Council members largely endorsed the proposed fee adjustments while asking for additional analysis on potential higher upticks in the affordable housing fee before their final deliberations, scheduled for later this month.
"Twenty years of not changing these rates, certainly it's time. We've lost money over the last 20 years that we should have gotten," Councilman Jerry Pentin said during the hearing at the Pleasanton Civic Center.
"I do think that we can look at these numbers and bring up the affordable housing numbers, to bring at least the single-family and multi-family (cumulative fees) up to our neighbors," Pentin added, later pointing out that the fee is just one piece of the affordability puzzle. "Whereas we're right in raising these fees, somewhere ... we have to discuss how we actually work with these developers to develop true affordable housing in this city."
City officials have been working since fall 2015 to update the developer fees, which aim to generate revenue for public projects to help mitigate the impacts new developments have on the community.
The city contracted with Economic & Planning Systems, Inc. (EPS) to conduct a comprehensive nexus study to determine the maximum fee amounts that the city could charge.
EPS and city officials have circulated the study results and held meetings with residents, the city's Economic Vitality Committee, Pleasanton Chamber of Commerce and developer organizations, among other stakeholders, to gather feedback before bringing their recommendation to the council.
The proposed fee schedule identifies increases in almost all categories, in most cases the maximum allowable fee but in some others based on the average of comparable fees charged by neighboring Dublin and Livermore.
"We had two goals: We wanted to set fees commensurate with Dublin and Livermore, so that's in our recommendation, and we wanted to keep our eye on funding for city projects," city finance director Tina Olson told the council.
City officials said they found Pleasanton's current cumulative development impact fees are between 67% and 85% of the average of Dublin and Livermore fees.
Pleasanton collected $4.3 million in development impact fees last fiscal year -- under the staff-recommended structure, that would have gone up to about $7 million, Olson said.
For the capital facility fee, city staff recommended adjusting the maximum fee, resulting in increases to all development categories except industrial, which would see a reduction in 5 cents per square foot. The other areas are single-family and multi-family residential, retail, office and hotel/motel.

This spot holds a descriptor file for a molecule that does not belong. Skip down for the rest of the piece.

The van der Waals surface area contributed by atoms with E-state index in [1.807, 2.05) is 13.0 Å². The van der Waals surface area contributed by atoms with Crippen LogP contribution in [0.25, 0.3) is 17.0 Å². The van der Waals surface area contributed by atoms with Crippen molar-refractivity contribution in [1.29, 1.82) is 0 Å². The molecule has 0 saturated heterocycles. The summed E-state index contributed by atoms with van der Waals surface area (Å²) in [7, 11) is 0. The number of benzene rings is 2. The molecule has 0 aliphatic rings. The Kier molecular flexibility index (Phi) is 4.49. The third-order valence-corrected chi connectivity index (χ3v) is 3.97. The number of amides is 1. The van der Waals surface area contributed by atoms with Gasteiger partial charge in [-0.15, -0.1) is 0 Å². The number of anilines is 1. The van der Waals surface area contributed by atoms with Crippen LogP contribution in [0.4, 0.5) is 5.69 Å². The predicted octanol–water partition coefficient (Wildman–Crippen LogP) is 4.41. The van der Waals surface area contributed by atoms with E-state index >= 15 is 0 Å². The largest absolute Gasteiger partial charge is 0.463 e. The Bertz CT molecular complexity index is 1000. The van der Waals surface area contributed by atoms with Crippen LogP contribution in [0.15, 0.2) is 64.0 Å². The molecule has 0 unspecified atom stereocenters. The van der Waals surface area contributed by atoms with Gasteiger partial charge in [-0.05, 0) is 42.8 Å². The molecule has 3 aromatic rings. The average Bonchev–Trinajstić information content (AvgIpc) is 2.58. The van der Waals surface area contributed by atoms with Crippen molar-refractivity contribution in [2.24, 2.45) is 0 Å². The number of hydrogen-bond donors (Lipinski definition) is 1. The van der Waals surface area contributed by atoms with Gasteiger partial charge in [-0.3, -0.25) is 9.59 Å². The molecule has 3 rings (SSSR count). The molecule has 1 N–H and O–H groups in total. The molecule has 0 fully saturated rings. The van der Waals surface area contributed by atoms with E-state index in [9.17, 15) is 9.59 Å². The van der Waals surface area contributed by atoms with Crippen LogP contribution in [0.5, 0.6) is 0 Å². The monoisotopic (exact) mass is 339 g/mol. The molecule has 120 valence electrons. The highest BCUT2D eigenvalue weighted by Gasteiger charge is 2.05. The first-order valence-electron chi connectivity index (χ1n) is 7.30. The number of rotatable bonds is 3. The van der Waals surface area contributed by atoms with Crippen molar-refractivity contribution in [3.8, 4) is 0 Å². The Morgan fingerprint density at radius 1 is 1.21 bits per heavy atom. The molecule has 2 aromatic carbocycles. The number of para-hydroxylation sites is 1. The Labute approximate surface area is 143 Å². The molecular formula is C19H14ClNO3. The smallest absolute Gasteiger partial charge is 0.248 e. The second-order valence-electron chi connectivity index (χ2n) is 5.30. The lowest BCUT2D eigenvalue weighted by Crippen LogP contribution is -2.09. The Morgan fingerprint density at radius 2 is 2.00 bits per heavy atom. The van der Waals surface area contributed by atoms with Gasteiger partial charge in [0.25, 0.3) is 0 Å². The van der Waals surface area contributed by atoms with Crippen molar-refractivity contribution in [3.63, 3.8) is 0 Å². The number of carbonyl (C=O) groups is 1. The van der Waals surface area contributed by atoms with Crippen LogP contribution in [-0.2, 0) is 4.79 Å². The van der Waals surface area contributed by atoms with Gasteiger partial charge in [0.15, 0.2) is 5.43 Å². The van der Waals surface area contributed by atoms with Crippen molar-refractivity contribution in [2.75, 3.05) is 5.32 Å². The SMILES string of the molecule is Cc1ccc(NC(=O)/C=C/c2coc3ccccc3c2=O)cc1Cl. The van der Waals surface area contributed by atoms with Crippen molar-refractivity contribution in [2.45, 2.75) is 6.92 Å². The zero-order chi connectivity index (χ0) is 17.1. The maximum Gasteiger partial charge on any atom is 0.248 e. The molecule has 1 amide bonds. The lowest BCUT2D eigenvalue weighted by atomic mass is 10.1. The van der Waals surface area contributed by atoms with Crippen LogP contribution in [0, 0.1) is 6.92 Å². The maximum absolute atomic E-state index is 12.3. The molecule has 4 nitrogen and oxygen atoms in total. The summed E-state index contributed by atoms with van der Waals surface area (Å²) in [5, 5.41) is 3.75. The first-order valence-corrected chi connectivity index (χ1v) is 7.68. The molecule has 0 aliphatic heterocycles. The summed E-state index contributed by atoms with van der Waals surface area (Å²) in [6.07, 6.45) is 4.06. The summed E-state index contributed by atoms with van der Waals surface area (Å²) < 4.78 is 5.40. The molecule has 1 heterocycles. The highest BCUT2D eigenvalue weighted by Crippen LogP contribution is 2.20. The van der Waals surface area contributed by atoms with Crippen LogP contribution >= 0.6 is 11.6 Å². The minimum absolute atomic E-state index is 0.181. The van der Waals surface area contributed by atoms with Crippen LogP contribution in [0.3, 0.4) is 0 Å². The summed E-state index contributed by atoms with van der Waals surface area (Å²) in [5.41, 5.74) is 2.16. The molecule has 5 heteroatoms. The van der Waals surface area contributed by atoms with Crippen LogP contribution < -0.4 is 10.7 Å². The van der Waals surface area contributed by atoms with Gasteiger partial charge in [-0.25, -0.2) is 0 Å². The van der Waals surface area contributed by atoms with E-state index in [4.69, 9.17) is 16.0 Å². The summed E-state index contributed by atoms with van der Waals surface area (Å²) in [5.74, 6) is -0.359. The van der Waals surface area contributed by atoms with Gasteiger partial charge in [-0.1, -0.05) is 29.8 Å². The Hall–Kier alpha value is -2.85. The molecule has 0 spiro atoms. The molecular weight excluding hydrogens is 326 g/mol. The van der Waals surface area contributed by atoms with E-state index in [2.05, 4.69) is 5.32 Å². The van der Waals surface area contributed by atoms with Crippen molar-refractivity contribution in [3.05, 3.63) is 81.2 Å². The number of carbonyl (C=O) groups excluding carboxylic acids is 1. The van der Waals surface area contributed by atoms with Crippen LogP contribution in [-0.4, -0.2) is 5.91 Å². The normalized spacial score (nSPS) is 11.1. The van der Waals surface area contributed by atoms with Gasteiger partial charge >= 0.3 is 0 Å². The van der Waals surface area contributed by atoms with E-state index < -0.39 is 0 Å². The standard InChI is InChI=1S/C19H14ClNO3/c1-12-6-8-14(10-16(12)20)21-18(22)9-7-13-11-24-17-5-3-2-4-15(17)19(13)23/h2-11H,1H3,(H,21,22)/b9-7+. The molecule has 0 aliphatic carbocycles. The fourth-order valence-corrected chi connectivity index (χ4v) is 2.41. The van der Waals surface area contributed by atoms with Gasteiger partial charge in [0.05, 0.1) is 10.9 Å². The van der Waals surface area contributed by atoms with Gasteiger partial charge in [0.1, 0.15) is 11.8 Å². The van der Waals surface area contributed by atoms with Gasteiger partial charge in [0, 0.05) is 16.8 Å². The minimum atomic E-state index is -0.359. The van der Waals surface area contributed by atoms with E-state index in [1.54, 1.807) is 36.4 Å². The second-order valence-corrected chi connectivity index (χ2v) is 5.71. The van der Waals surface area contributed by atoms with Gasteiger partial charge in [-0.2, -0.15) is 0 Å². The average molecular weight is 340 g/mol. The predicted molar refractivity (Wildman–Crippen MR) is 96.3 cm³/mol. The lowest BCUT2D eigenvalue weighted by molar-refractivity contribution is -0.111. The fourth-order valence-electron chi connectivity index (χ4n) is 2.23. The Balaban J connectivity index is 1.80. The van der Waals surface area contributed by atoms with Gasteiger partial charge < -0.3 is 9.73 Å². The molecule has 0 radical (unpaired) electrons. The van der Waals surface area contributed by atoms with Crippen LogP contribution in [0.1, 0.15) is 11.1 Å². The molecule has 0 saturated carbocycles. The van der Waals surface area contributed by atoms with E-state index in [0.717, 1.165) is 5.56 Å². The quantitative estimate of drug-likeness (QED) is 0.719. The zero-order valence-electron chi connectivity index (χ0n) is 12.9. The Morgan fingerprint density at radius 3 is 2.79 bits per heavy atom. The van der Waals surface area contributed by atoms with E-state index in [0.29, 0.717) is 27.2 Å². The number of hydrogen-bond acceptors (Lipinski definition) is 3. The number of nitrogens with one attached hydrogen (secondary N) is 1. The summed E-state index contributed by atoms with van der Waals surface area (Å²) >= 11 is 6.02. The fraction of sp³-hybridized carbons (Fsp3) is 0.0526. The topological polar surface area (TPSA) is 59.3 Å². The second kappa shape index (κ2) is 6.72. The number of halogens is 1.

The transportation fee would rise in all development categories, going up to the maximum in each case except for retail, for which city staff recommended the Dublin-Livermore average.
The proposed affordable housing fee called for increases for single-family and multi-family residential projects (up to the Dublin-Livermore average), but staff recommended no changes to the fee for the commercial development categories.
Several council members noticed that even after the slew of fee increases, Pleasanton cumulative development impact fee amounts were still tens of thousands of dollars lower than the Dublin-Livermore average.
As a result, they asked city staff to look at options for raising the city's affordable housing fee to bring Pleasanton's overall fee amount in line with the neighbors' average -- since capital facility and transportation fees were mainly recommended to increase to the maximum amount, the only wiggle room existed in the affordable fee.
City Manager Nelson Fialho also pointed out that the city fees are a minority percentage of the overall impact fees charged to new development in Pleasanton, which includes fees from other agencies such as Zone 7 Water Agency and Dublin San Ramon Services District.
Council members also wanted to ensure some flexibility in the fees for developers that propose public amenities in their projects.
Fialho said the city code already allows for the fees to be reduced or waived if a developer builds an amenity such as affordable housing units, a street extension or park.
The development fee increases were set up as a two-step consideration process, with final council deliberations scheduled for Sept. 18. City staff plans to incorporate the feedback from the council on Tuesday, as well as present the proposed new fee schedule at a Chamber of Commerce meeting, before returning to the council in two weeks with a final proposal.
The new fees would take effect on Jan. 1, although projects with development applications already submitted for city review would be grandfathered into the existing fee structure.
For the future, city staff suggests reviewing the fee schedule every five years for possible adjustment, or after major General Plan or Regional Housing Needs Assessment (RHNA) changes.
In other business
* The Tri-Valley/San Joaquin Valley Regional Rail Authority asked to delay its scheduled presentation to the City Council on its Valley Link concept for connecting the Dublin-Pleasanton BART station to ACE Train and San Joaquin County via a multiple-unit commuter rail system over the Altamont Pass.
The council discussion is expected to be rescheduled for October.
* Councilwoman Kathy Narum presented a proclamation declaring Sept. 17-23 as Constitution Week.
* As part of its five-item consent agenda, the council approved of increasing the contract with EPS for the development impact fee study by $15,000 to $160,070 overall.
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